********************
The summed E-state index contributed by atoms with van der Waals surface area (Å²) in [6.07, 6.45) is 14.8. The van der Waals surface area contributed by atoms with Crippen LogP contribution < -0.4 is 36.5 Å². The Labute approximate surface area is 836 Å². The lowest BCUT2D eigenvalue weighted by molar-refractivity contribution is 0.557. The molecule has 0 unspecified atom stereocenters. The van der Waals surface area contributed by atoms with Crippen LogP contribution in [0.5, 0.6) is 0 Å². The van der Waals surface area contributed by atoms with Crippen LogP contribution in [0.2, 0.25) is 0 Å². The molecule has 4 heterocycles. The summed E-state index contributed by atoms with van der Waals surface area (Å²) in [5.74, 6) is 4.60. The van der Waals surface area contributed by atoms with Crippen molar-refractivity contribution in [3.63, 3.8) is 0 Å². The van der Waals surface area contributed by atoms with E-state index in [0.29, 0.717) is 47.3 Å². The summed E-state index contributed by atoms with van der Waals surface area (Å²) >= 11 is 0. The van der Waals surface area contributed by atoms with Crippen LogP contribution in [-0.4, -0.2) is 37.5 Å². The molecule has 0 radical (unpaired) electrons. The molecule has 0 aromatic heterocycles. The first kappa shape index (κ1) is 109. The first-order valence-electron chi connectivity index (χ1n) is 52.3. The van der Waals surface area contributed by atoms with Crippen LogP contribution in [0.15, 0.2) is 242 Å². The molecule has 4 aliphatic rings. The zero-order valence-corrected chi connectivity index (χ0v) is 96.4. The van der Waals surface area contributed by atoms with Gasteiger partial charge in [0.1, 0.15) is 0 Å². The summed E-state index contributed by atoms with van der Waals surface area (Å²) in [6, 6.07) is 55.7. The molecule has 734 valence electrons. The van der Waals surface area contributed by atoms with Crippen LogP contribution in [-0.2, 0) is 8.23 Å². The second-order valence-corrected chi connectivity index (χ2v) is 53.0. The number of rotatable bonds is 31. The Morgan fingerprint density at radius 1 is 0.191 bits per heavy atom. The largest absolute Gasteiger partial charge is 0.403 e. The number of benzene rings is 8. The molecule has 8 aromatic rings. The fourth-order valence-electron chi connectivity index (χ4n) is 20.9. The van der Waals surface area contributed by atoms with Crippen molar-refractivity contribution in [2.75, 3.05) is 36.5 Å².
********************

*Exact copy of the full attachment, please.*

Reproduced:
The summed E-state index contributed by atoms with van der Waals surface area (Å²) in [6.07, 6.45) is 14.8. The van der Waals surface area contributed by atoms with Crippen LogP contribution < -0.4 is 36.5 Å². The Labute approximate surface area is 836 Å². The lowest BCUT2D eigenvalue weighted by molar-refractivity contribution is 0.557. The molecule has 0 unspecified atom stereocenters. The van der Waals surface area contributed by atoms with Crippen LogP contribution in [0.5, 0.6) is 0 Å². The van der Waals surface area contributed by atoms with Crippen LogP contribution in [0.2, 0.25) is 0 Å². The molecule has 4 heterocycles. The summed E-state index contributed by atoms with van der Waals surface area (Å²) in [5.74, 6) is 4.60. The van der Waals surface area contributed by atoms with Crippen molar-refractivity contribution in [3.63, 3.8) is 0 Å². The van der Waals surface area contributed by atoms with E-state index in [0.29, 0.717) is 47.3 Å². The summed E-state index contributed by atoms with van der Waals surface area (Å²) >= 11 is 0. The van der Waals surface area contributed by atoms with Crippen LogP contribution in [-0.4, -0.2) is 37.5 Å². The molecule has 0 radical (unpaired) electrons. The molecule has 0 aromatic heterocycles. The first kappa shape index (κ1) is 109. The first-order valence-electron chi connectivity index (χ1n) is 52.3. The van der Waals surface area contributed by atoms with Crippen LogP contribution in [0.15, 0.2) is 242 Å². The molecule has 4 aliphatic rings. The zero-order valence-corrected chi connectivity index (χ0v) is 96.4. The van der Waals surface area contributed by atoms with Gasteiger partial charge in [0.1, 0.15) is 0 Å². The summed E-state index contributed by atoms with van der Waals surface area (Å²) in [6, 6.07) is 55.7. The molecule has 734 valence electrons. The van der Waals surface area contributed by atoms with Crippen LogP contribution in [-0.2, 0) is 8.23 Å². The second-order valence-corrected chi connectivity index (χ2v) is 53.0. The number of rotatable bonds is 31. The Morgan fingerprint density at radius 1 is 0.191 bits per heavy atom. The largest absolute Gasteiger partial charge is 0.403 e. The number of benzene rings is 8. The molecule has 8 aromatic rings. The fourth-order valence-electron chi connectivity index (χ4n) is 20.9. The van der Waals surface area contributed by atoms with Crippen molar-refractivity contribution in [2.75, 3.05) is 36.5 Å².